Also aboard the Long March 2D rocket on Monday’s mission were two co-passengers that have yet to be identified.
Long March 2D can launch Payloads of up to 3,500 Kilograms to Low Earth Orbit and has a SSO capability of up to 1,300kg. The CZ-2D Launcher was developed by the Shanghai Academy of Spaceflight Technology and is capable of delivering payloads into a variety of Orbits, including Low Earth Orbit and Sun Synchronous Orbit. Long March 2D features two stages, the first is identical to the Long March 4 Vehicle while the second stage is based on CZ-4, but has a modified equipment bay.
The Launcher stands 41.06 meters tall, has a diameter of 3.35 meters and a liftoff mass of 232,255 Kilograms. For the first 170 seconds of Flight, the vehicle is powered by its first stage that is equipped with a YF-21C Engine that provides a thrust of 2,962 Kilonewtons. The stage is 27.91 meters long, 3.35 meters in diameter and filled with 183,200 Kilograms of Unsymmetrical Dimethylhydrazine and Nitrogen Tetroxide Propellants for a total weight of the first stage at launch of 192,700kg.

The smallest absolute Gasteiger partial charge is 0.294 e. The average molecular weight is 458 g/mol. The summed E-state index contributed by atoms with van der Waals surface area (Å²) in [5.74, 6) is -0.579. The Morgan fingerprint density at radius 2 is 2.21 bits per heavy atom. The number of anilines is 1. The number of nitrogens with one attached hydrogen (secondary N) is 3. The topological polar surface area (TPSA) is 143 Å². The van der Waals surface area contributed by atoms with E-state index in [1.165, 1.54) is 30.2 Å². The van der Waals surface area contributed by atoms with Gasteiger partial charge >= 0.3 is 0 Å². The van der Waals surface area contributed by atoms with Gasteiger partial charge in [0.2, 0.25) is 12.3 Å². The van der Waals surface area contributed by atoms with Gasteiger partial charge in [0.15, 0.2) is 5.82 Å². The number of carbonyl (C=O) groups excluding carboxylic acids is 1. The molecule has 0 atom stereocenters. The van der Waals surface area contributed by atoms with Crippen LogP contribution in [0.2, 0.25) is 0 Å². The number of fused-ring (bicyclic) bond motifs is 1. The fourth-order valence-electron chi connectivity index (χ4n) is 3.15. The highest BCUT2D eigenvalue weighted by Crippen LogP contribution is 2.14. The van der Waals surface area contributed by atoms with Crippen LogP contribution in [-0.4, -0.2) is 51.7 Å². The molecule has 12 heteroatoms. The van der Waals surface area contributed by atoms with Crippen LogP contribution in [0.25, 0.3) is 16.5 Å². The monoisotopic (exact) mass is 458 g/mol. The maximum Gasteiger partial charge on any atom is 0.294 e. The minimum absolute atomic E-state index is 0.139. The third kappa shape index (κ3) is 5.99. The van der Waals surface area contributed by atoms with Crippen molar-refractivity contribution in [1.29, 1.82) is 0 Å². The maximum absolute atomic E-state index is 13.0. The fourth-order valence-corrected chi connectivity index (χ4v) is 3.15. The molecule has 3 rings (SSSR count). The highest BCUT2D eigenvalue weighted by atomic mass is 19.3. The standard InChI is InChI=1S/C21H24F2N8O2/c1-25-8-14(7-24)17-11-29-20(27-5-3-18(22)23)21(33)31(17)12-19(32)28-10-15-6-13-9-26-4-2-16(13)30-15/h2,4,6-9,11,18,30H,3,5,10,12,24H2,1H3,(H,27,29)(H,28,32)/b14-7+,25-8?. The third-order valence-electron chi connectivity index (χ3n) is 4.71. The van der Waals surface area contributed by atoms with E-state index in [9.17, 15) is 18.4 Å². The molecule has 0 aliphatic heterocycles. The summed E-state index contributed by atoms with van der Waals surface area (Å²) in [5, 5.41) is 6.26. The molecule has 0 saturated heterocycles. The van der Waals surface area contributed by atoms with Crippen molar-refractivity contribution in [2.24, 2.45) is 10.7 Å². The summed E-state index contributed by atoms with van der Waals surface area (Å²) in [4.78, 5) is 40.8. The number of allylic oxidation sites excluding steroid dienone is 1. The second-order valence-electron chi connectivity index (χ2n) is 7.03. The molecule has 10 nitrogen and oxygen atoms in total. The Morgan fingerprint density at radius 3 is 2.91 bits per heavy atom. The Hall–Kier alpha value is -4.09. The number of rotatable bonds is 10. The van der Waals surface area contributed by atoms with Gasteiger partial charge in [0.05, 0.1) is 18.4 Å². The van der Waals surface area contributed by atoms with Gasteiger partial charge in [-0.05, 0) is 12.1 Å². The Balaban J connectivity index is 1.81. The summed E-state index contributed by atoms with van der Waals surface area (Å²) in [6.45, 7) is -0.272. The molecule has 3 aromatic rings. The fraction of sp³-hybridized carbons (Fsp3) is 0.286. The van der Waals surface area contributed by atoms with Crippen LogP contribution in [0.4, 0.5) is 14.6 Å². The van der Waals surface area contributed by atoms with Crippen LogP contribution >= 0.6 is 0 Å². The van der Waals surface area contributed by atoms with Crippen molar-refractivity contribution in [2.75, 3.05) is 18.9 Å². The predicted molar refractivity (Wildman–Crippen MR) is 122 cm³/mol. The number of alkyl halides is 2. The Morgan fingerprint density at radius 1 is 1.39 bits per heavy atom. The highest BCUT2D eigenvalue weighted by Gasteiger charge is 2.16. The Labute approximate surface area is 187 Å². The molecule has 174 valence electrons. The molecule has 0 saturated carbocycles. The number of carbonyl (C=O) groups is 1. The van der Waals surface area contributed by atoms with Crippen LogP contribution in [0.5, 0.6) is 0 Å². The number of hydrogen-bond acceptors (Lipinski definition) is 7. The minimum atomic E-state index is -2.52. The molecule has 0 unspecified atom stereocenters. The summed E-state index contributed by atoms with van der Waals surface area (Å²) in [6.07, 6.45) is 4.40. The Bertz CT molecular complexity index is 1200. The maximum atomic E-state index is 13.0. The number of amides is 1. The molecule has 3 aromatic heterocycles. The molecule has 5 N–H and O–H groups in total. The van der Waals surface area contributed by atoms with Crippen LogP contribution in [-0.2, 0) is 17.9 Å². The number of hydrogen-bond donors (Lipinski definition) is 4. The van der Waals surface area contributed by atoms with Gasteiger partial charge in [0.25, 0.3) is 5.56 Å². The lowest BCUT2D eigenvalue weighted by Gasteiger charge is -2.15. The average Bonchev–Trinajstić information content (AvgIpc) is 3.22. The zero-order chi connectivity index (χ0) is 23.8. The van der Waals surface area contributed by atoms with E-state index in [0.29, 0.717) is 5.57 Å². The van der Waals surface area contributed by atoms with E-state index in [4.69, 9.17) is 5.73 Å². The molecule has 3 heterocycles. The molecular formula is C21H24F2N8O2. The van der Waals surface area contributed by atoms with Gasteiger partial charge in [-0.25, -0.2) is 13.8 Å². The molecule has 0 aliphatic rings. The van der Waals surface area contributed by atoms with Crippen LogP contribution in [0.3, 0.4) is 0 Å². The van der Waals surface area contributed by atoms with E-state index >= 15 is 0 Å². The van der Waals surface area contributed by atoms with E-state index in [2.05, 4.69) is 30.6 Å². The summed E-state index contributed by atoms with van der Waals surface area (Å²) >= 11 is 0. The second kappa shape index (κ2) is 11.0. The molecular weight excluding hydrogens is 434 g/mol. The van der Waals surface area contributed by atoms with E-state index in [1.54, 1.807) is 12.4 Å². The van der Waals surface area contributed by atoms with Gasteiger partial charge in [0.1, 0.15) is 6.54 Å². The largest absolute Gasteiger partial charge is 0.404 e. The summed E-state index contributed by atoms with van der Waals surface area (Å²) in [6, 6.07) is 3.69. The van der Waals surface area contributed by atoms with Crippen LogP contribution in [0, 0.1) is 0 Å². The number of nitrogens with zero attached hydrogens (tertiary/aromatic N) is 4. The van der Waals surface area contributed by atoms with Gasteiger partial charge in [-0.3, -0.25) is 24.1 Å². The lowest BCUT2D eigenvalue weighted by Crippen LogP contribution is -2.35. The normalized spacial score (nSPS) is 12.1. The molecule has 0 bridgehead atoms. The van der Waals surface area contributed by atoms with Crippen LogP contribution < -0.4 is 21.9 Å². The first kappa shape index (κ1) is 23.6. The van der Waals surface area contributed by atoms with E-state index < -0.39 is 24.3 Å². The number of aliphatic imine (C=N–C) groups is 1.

After first stage burnout and jettison, the second stage starts controlling the flight. The upper Stage is 10.9 meters in length and has the standard CZ-2D diameter weighing 45,600kg at liftoff. It also uses UDMH and NTO as propellants. A total of 39,550 Kilograms are aboard its tanks at blastoff. The second stage is powered by a YF-24C main engine providing 742 Kilonewtons of thrust and a 47.1-Kilonewton Vernier Thruster. Long March 2D can be outfitted with two different payload fairings to accommodate payloads of different sizes. The fairings have diameters of 2.90 and 3.35 meters. The large fairing is 6.98 meters in length.
The Jiuquan Satellite Launch Center which is also known as Shuang Cheng Tze launch center was China’s first launch facility being established in 1958. It is located in the Gobi Desert about 1,600 Kilometers from Beijing.